Date of Award


Document Type


Degree Name


Organizational Unit

Graduate School of Social Work

First Advisor

Jennifer Bellamy, Ph.D.

Second Advisor

Amy He, Ph.D.

Third Advisor

Nicole Nicotera, Ph.D.


Child welfare, Collaboration, Interprofessional collaboration, Multidisciplinary, Reunification


Various professionals play a role in ensuring that foster children achieve safe and timely reunification, including child protective services caseworkers, guardians ad litem, mental health therapists and substance abuse counselors. Guided by ecological systems and relational coordination theories, this mixed methods dissertation explored how communication and joint decision-making between these professionals - two key components of interprofessional collaboration (IPC) - affects the safe and timely reunification of foster children

The quantitative phase involved analysis of administrative data collected from one urban county in a mountain region state. Logistic regressions were run to test if caseworker communication and joint decision-making with guardians ad litem, therapists, and SA counselors was linked to timely reunification (N = 137) or safe reunification (N = 83). In the qualitative phase, semi-structured interviews were conducted with a sample of caseworkers, guardians ad litem, mental health therapists and substance abuse counselors (N = 21) to uncover the process by which these collaborative activities affect safe and timely reunification.

The qualitative findings suggest interprofessional communication facilitates timely reunification by helping professionals make decisions in a timely manner, stay on the same page, and identify the barriers to reunification that need to be addressed. The findings indicate that joint decision-making expedites reunification because it results in better decisions being made regarding services to provide, and it prevents one professional from dictating whether reunification can occur; However, the qualitative findings also suggest joint decision-making can delay reunification if professionals are in disagreement. In the quantitative phase, only caseworker communication and joint decision-making with guardians ad litem was associated with timely reunification. While the qualitative findings suggest interprofessional communication and joint decision-making can result in safe reunification by leading to more informed decisions being made, this was not supported by the quantitative findings. Overall, the findings have numerous implications for how professionals, agency administrators, and policymakers can enhance case services and facilitate timely reunification by enhancing IPC. The findings will hopefully motivate scholars to conduct additional research that examines how IPC affects child welfare-involved families and encourage policymakers and foundations to provide funding for this type of research.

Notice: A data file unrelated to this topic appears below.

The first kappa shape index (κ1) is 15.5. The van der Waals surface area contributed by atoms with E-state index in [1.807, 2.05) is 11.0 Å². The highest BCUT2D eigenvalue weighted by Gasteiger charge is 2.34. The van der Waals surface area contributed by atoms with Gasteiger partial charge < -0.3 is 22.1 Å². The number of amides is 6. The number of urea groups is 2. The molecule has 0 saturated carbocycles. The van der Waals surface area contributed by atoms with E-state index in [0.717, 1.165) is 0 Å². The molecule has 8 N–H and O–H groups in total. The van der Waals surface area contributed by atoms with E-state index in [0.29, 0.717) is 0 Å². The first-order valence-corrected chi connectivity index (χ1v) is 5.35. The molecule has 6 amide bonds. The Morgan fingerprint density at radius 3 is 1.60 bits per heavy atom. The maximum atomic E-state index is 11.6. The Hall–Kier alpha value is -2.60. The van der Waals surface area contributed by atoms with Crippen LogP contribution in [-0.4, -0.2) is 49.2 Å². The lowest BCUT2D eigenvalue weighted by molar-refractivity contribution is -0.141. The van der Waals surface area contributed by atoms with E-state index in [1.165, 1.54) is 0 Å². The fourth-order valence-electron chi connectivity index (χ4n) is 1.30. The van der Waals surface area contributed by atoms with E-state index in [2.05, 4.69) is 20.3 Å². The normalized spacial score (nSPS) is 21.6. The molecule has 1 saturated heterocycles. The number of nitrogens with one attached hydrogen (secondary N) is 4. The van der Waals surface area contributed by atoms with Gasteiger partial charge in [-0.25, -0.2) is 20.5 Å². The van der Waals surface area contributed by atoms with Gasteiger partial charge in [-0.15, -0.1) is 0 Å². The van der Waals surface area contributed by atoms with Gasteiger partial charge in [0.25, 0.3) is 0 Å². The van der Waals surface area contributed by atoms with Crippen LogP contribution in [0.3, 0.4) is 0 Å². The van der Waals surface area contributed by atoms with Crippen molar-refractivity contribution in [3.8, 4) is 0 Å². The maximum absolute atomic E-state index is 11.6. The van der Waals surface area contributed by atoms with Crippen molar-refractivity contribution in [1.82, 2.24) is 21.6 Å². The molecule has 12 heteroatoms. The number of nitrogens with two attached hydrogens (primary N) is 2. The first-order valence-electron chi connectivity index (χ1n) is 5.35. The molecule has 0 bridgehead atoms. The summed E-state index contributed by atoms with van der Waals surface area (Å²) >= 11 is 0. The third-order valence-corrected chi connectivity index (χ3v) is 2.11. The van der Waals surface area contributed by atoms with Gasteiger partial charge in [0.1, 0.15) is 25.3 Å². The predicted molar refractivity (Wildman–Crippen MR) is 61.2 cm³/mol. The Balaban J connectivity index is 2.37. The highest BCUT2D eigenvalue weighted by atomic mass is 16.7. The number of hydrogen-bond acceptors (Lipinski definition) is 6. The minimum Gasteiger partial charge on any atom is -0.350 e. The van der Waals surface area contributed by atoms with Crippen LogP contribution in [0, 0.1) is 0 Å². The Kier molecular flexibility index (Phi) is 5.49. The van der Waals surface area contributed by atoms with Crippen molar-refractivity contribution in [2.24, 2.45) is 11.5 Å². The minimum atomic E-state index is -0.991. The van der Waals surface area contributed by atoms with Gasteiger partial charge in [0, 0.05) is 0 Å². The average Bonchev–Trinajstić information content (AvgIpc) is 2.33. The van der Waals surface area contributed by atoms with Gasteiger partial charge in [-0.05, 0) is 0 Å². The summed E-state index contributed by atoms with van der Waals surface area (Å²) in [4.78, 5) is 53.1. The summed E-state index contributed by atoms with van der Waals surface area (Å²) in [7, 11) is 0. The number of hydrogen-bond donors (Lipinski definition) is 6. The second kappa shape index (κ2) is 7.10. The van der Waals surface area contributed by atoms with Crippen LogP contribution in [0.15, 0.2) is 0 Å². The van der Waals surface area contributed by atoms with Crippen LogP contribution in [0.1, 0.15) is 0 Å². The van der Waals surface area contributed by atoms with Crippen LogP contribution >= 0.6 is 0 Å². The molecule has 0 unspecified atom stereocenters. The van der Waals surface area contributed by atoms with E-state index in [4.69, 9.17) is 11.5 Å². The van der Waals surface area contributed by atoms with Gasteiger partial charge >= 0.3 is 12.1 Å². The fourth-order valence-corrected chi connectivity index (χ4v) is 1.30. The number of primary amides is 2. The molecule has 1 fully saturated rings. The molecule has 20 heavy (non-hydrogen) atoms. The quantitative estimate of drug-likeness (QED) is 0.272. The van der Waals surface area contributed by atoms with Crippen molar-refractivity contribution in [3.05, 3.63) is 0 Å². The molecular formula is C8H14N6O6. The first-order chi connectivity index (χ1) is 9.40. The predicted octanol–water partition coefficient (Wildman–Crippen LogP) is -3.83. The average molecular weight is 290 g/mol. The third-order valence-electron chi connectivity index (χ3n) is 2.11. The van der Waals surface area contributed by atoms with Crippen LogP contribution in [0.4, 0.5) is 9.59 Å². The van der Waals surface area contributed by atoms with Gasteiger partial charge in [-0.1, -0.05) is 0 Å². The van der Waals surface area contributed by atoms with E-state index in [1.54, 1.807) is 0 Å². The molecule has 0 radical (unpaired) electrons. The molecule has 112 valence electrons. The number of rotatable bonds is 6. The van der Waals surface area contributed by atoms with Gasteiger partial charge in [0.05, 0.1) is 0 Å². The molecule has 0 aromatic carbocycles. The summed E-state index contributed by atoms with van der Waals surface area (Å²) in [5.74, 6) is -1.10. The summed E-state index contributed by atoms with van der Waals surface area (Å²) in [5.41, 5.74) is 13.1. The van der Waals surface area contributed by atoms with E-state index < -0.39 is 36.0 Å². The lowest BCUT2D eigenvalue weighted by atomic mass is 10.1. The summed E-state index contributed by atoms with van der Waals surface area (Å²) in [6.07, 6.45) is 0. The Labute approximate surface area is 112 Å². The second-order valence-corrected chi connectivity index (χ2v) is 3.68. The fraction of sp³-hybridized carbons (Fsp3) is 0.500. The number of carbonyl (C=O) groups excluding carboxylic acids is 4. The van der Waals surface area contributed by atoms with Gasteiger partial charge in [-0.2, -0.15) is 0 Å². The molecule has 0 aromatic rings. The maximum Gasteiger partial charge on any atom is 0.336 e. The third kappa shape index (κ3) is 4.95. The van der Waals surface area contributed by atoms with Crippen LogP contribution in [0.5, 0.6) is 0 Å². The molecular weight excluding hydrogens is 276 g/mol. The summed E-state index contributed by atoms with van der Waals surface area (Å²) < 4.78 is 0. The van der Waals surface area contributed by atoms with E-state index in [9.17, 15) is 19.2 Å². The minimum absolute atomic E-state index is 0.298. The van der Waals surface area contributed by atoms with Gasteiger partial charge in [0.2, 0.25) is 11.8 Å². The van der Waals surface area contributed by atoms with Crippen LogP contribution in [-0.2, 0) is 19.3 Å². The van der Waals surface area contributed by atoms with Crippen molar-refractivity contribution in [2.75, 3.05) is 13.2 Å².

Publication Statement

Copyright is held by the author. User is responsible for all copyright compliance.

Rights Holder

Jon Phillips


Received from ProQuest

File Format




File Size

158 p.


Social work, Public administration